• There are two components to a teacher preparation program: college coursework and field work. Coursework occurs in the classroom, where you will learn things like pedagogy, classroom management, technology integration, and other academic aspects of teaching.
    • Fieldwork includes student teaching and interning. During your fieldwork, you will work in an actual school gaining hands on experience. You will get assigned to a classroom and have to student teach for a period.

Part 2
Obtaining Proper Certification

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    Study for the required exams. In order to gain your certification, you need to pass two exams issued by the Alabama Prospective Teacher Testing Program (APTTP). One exam is the basic knowledge exam, which makes sure you have all foundational skills of a teacher. The other exam is the subject knowledge exam. This exam seeks to make sure you have expertise in the specific subject or age group you want to teach.[11]
    • There is a study guide online that you can find through the APTTP website. Read the guide thoroughly before taking the exam, and test yourself on the material as you read.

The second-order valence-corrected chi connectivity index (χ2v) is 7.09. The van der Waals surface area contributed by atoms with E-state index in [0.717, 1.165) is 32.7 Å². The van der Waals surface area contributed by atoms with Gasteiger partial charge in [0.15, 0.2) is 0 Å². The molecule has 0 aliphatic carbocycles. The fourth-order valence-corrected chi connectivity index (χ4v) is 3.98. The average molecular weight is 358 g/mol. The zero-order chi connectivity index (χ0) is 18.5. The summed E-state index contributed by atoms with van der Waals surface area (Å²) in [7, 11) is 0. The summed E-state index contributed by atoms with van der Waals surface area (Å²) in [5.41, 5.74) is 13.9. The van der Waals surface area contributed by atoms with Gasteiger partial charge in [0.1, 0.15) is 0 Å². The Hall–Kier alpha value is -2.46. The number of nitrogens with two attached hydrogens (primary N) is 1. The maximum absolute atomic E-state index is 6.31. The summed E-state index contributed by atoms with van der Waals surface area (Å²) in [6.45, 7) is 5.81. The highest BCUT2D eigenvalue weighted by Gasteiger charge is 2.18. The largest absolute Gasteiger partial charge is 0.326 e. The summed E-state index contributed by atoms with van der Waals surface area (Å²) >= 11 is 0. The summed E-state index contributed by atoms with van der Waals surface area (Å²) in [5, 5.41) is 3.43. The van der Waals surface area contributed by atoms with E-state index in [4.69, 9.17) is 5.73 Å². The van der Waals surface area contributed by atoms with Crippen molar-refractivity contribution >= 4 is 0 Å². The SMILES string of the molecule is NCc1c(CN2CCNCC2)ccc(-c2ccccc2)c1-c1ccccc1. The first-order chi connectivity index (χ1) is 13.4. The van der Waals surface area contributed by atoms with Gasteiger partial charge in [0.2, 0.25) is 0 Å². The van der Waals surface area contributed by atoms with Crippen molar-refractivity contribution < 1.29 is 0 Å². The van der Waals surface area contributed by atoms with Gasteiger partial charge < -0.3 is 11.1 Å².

• Do not put off studying until the last minute. You should be studying for the exam extensively before your scheduled test date. You take the exam at a testing center, and can sign up online. Make sure to make a study schedule and study for the exam most days of the week.
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    Take the basic skills assessment. First, you will take the basic skills assessment. This exam consists of three sections: reading, writing, and mathematics.[12][13]
    • The math section seeks to make sure you have basic skills in math, enough that you can solve work related problems. None of the questions will require a calculator. The minimum passing grade is Level 4.
    • The reading section measures reading comprehension. It seeks to make sure prospective teachers are able to understand work related materials, like memos and school policy. You need a Level 5 to pass.
    • In the writing section, you will need to write a response to a hypothetical work related situation. You need a Level 3 to pass.
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    Take the subject specific knowledge assessment. From here, you will be required to take the subject knowledge assessment. This will measure your expertise in your given field. If you're teaching math, for example, the exam will be math heavy.[14]
    • The precise assessment you take varies greatly based on your chosen path. You can find list of subject-specific assessments online.